Last month hundreds gathered in Philadelphia to celebrate 50 years of the Opportunities Industrialization Center of America movement. Philadelphia was the birthplace of this unique self-help movement led by the late Reverend Leon H. Sullivan. Without reading about this giant of a visionary, who was nominated a few times for the Nobel Peace Prize, you cannot truly understand the scope and depth of our mission. Unfortunately, Reverend Sullivan’s books, BUILD BROTHER, BUILD and MOVING MOUNTAINS are not in print at this time.
In BUILD BROTHER BUILD, Sullivan highlighted the “birth of OIC” and how it began with the purchase of an abandoned jail house for one dollar. Without fanfare and lacking adequate finances, Sullivan’s vision to train and direct people for success began. Sullivan expressed an unending and unwavering faith that God would provide the resources and spirit to succeed.
The “OIC spirit”, Dr. Sullivan noted, was a process that changed people into believing they could achieve despite generations of put-downs and marginalization.
Since OIC was at its inception a private organization, now known as a community based organization, Sullivan went out of his way to raise the necessary funds for OIC to prosper and grow. Yes, in the 1960s the government realizing the public value of OIC in our inner cities, stepped in to help, but the majority of the initial funds came from traditional sources often with stories usually associated with folklore. As Sullivan commented, “A thousand women organized themselves and went into the streets visiting churches, barbershops and beauty salons-and some I found out later, went into bar rooms-and they raised…one hundred thousand dollars.” A farmer also “contributed a five story building” under the condition that “one piece of black bread and a cup of black coffee” be given annually in exchange for ten years use.
Both of these examples illustrate how everyone is important and everyone can contribute to realization of a vision.
Yes, large contributions do matter, and I am sure they are few and far between but appreciated. However, those one dollars collected in the inner city of Philadelphia fifty years ago collected by an army of volunteers to jumpstart the OIC movement which spread to many cities throughout and beyond the United States as separate but unified groups of the OIC family, illustrated how we all matter, and everyone has a role to play.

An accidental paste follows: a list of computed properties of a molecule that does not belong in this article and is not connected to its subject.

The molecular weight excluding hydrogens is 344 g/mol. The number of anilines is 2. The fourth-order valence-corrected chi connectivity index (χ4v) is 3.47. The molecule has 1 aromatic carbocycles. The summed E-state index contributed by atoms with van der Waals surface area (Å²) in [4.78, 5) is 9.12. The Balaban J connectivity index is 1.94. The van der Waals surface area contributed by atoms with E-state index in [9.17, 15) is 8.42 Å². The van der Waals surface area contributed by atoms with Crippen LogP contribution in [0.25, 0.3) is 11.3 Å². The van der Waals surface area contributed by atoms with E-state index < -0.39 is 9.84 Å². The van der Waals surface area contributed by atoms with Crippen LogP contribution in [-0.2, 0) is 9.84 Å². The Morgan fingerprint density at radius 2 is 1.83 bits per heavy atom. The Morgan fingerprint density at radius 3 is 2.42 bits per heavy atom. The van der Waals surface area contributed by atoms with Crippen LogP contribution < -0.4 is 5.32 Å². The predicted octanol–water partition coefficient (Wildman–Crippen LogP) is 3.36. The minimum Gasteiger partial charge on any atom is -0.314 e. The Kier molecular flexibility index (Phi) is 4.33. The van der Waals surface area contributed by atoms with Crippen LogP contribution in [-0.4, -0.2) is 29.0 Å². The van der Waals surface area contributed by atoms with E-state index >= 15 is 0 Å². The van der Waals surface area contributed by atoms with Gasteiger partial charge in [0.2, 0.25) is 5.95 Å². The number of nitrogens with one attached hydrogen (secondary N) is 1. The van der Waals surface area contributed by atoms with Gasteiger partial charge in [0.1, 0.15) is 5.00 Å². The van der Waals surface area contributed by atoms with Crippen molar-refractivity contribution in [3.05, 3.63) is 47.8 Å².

Recently the Un Group Society, a collection of volunteers here in Waterbury who work on specific community projects, proved how each and every person matters when promoting an idea to maintain a tradition by showing up at a Park Board meeting to speak, one by one, against the rescinding of permits for an annual gathering which has been active in the Waterbury community for years, and prevailed, through their collective spirit, in helping to assure that our local traditions of ethnic festivals and gatherings continue. It is through the Waterbury spirit of diversity that we have seen through decades the various festivals and picnics celebrating heritages of origin, the Albanian Festival, the Greek Festival, the Festival of San Donato, the Old School Picnic and other ethnic celebrations all of which inspired the Gathering, a merging of our many diverse cultures for the oneness that contributes to the greatness of the City of Waterbury, proving we are all important and that everyone matters.
At WOIC we join in the many celebrations within our city. We know that true celebration comes after hard work. Our doors have remained open to the under employed and the unemployed seeking opportunity within the workforce from when we operated from space within other buildings to our center in our own building on Bishop Street. We have been truly blessed. As part of the OIC of America movement, the Waterbury OIC is preparing for our 40th Anniversary Gala in October, we ring the bell in thanks to all who have contributed with their time, money and spirit to sustain our mission. And we invite all to our celebration.